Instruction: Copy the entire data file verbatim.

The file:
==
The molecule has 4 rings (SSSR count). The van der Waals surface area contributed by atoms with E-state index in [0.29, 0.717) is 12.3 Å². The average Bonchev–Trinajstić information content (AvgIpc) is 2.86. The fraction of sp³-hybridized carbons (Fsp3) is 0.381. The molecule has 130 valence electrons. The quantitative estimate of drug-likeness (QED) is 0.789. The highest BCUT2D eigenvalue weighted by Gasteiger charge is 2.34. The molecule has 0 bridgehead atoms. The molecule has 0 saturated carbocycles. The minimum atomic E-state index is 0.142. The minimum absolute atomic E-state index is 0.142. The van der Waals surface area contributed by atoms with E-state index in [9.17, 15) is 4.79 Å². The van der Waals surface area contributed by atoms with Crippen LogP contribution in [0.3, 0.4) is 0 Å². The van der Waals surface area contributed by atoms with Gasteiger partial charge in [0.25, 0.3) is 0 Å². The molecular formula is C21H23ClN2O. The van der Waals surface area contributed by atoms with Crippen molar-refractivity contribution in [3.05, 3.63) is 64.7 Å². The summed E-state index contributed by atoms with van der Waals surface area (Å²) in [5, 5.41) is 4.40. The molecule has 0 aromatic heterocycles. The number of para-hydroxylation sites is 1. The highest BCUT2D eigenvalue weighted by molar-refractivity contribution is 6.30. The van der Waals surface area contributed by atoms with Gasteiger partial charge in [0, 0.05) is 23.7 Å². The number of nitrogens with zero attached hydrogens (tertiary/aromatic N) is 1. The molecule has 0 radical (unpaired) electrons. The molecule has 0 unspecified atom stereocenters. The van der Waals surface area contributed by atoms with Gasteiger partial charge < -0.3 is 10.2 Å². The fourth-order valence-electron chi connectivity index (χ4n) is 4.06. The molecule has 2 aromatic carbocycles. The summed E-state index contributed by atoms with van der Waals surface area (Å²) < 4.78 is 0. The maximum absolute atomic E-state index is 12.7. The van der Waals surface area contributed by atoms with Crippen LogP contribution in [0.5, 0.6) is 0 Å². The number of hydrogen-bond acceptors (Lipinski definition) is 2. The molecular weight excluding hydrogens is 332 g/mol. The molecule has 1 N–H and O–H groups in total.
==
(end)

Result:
The molecule has 4 rings (SSSR count). The van der Waals surface area contributed by atoms with E-state index in [0.29, 0.717) is 12.3 Å². The average Bonchev–Trinajstić information content (AvgIpc) is 2.86. The fraction of sp³-hybridized carbons (Fsp3) is 0.381. The molecule has 130 valence electrons. The quantitative estimate of drug-likeness (QED) is 0.789. The highest BCUT2D eigenvalue weighted by Gasteiger charge is 2.34. The molecule has 0 bridgehead atoms. The molecule has 0 saturated carbocycles. The minimum atomic E-state index is 0.142. The minimum absolute atomic E-state index is 0.142. The van der Waals surface area contributed by atoms with E-state index in [9.17, 15) is 4.79 Å². The van der Waals surface area contributed by atoms with Crippen LogP contribution in [0.3, 0.4) is 0 Å². The van der Waals surface area contributed by atoms with Gasteiger partial charge in [0.25, 0.3) is 0 Å². The molecular formula is C21H23ClN2O. The van der Waals surface area contributed by atoms with Crippen molar-refractivity contribution in [3.05, 3.63) is 64.7 Å². The summed E-state index contributed by atoms with van der Waals surface area (Å²) in [5, 5.41) is 4.40. The molecule has 0 aromatic heterocycles. The number of para-hydroxylation sites is 1. The highest BCUT2D eigenvalue weighted by molar-refractivity contribution is 6.30. The van der Waals surface area contributed by atoms with Gasteiger partial charge in [0, 0.05) is 23.7 Å². The number of nitrogens with zero attached hydrogens (tertiary/aromatic N) is 1. The molecule has 0 radical (unpaired) electrons. The molecule has 0 unspecified atom stereocenters. The van der Waals surface area contributed by atoms with Gasteiger partial charge < -0.3 is 10.2 Å². The fourth-order valence-electron chi connectivity index (χ4n) is 4.06. The molecule has 2 aromatic carbocycles. The summed E-state index contributed by atoms with van der Waals surface area (Å²) < 4.78 is 0. The maximum absolute atomic E-state index is 12.7. The van der Waals surface area contributed by atoms with Crippen LogP contribution in [0.5, 0.6) is 0 Å². The number of hydrogen-bond acceptors (Lipinski definition) is 2. The molecular weight excluding hydrogens is 332 g/mol. The molecule has 1 N–H and O–H groups in total.